Live web chat / click to chat



#4 Encourage registrations

There’s nothing worse than finding what you want, then being confronted by three pages of highly personal – and often irrelevant – fields to fill in before you can place your order. By slimming the payment process down, you will reduce the chances of people getting fed up and abandoning the transaction.

TRY… offering a guest checkout to make it easier to pay quickly. This can still include an email address and an option to join your mailing list… it doesn’t require an autobiography. If you need more information, try offering value added incentives to registered users, such as receiving 50% off shipping, or a voucher.

Sign in function for easy checkout



#5 Be creative with product information

Remember to get all the basic information in there, but don’t forget you’re selling too! Try out some creative copy to capture the imagination, and maybe even some fashion tips to suggest items that might work well together. Linking this section with the number of items still available offers the customer another strong incentive to buy.

TRY… installing a recommendation bar either to the side or below the product description. This will help to keep people shopping on your site. By suggesting items within each individual product page, you will be helping to showcase your range, as well as improving the number of internal links within your site.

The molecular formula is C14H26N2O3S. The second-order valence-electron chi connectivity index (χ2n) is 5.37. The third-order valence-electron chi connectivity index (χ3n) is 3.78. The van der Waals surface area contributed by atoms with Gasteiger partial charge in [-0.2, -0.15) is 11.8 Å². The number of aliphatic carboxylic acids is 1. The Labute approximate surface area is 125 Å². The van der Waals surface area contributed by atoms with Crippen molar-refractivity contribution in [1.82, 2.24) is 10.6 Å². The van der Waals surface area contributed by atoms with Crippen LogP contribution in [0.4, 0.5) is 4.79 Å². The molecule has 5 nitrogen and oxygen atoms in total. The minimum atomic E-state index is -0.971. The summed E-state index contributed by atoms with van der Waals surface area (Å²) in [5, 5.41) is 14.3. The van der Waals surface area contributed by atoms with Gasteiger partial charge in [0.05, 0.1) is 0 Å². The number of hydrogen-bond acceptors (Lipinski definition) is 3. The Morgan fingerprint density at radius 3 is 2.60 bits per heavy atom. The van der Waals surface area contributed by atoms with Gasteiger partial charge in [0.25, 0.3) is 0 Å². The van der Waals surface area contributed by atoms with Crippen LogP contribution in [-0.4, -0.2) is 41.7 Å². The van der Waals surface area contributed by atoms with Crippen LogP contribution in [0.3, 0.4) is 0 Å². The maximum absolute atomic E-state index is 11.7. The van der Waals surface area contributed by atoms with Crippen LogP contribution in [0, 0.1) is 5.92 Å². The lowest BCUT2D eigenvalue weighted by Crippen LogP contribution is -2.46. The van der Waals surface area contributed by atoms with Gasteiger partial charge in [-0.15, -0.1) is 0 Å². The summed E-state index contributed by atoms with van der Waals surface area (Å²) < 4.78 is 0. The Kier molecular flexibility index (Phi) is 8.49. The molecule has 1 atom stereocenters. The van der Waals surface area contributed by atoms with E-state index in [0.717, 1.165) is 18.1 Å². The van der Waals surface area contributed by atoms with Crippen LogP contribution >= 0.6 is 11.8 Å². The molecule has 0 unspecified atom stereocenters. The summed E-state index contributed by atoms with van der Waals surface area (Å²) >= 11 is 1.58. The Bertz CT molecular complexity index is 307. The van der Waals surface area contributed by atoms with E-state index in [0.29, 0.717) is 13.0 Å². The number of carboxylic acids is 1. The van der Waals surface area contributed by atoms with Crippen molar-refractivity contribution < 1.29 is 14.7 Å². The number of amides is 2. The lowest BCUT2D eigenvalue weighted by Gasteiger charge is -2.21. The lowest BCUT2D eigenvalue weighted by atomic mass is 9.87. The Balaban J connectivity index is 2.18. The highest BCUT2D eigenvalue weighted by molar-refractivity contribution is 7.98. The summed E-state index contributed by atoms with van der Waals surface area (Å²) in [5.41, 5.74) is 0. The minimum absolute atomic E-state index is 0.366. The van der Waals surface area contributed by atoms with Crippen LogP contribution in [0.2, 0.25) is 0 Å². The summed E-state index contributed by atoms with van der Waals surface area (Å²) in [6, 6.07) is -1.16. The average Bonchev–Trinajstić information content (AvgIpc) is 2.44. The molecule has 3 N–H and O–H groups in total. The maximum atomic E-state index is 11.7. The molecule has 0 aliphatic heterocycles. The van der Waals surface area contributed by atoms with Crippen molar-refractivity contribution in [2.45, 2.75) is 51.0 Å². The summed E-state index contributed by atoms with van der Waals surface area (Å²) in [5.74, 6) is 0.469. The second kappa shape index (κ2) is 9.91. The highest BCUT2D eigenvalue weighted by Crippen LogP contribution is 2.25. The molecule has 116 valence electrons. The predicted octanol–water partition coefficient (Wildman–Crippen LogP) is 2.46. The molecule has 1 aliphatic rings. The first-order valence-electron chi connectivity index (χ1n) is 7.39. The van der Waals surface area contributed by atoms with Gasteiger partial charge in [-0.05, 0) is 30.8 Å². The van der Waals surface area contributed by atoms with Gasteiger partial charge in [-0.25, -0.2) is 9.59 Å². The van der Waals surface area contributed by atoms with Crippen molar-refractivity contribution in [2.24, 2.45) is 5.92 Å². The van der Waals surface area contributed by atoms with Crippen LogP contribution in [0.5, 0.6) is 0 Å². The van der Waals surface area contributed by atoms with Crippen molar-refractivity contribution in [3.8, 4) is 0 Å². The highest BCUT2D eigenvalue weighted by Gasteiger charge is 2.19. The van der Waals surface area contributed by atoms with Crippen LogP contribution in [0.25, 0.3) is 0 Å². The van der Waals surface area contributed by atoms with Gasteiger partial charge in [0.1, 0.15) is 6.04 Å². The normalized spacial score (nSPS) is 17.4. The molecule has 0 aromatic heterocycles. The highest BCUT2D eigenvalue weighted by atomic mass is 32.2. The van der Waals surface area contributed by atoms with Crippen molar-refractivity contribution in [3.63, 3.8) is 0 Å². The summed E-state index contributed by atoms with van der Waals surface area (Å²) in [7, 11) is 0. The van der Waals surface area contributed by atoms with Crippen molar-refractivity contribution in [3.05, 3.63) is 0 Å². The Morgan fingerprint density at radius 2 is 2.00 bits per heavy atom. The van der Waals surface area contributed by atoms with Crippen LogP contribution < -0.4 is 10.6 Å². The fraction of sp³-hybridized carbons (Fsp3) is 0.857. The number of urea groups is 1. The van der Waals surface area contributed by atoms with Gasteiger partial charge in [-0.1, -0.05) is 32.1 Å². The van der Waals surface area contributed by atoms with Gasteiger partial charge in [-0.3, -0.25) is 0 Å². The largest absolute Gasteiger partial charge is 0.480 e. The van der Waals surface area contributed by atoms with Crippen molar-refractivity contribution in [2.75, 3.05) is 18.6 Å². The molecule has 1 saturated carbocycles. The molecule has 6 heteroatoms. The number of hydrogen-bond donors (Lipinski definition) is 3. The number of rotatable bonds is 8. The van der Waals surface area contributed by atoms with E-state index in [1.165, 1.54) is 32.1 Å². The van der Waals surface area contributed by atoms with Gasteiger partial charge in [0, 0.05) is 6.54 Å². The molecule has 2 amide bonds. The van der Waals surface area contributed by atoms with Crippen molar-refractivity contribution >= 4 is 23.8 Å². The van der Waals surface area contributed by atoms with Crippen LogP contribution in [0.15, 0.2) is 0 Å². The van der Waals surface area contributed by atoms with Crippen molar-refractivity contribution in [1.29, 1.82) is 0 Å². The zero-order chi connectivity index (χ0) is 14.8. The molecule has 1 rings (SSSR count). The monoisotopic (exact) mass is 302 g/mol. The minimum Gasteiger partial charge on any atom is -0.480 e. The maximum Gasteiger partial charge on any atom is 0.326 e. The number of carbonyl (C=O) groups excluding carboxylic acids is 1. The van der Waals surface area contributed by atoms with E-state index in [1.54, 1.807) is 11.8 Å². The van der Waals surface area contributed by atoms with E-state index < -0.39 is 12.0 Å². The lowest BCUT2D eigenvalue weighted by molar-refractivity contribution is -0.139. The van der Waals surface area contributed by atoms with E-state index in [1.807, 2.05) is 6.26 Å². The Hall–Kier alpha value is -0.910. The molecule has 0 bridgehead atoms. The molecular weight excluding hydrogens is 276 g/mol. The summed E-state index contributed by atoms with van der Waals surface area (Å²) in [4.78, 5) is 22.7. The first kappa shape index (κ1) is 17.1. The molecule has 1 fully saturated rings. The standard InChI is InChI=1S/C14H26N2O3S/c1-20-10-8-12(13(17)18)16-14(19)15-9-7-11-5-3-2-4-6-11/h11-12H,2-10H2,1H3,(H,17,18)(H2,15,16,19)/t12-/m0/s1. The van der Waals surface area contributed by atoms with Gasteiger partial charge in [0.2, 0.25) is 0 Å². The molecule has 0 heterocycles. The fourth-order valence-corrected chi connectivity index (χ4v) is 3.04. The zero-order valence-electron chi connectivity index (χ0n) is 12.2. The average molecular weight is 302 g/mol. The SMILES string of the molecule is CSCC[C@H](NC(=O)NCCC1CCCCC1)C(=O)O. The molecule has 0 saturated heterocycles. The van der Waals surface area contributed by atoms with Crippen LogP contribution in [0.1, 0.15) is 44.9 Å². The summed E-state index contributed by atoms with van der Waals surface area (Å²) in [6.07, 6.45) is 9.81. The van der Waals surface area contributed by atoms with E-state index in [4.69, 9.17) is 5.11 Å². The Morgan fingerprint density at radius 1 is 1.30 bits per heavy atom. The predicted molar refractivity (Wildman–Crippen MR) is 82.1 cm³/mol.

ALSO… adding a callback feature gives visitors the option to discuss your products with someone in your contact centre. Many people still prefer to order over the phone, even after doing their research online. So by offering to call them, they won’t be put off by the prospect of expensive call charges when it comes to placing their order.

Request a callback / click to call



#6 And don’t forget… keep in touch!

More often than not people will leave your site. And this will never change. So the best thing you can do is maintain good communication through whichever channel the customer prefers. This way you have every chance of winning them back.

These tools are pretty much essential:


for product reviews


for abandoned carts and payments

Text Marketing

for sale and promotion reminders


for engaging with customers


for saving favourite items


just to catch up

There are undoubtedly other important channels too, and it’s important not to overlook the next one that could be huge.

Apps with a real buzz at the moment are video streaming platforms, such as Meerkat and Periscope, which have rocketed in popularity among users at live music events. Maybe your company could be the one to open it up to ecommerce? Stream product launches or reviews?

Either way, having a multi-channel presence when customers leave your website is now more important than ever. The best companies go above and beyond a simple Facebook page. They build lasting relationships with their customers while they are online, and maintain that relationship through good communication when they leave. It’s all part of a good customer experience!


Other Customer Engagement articles worth reading: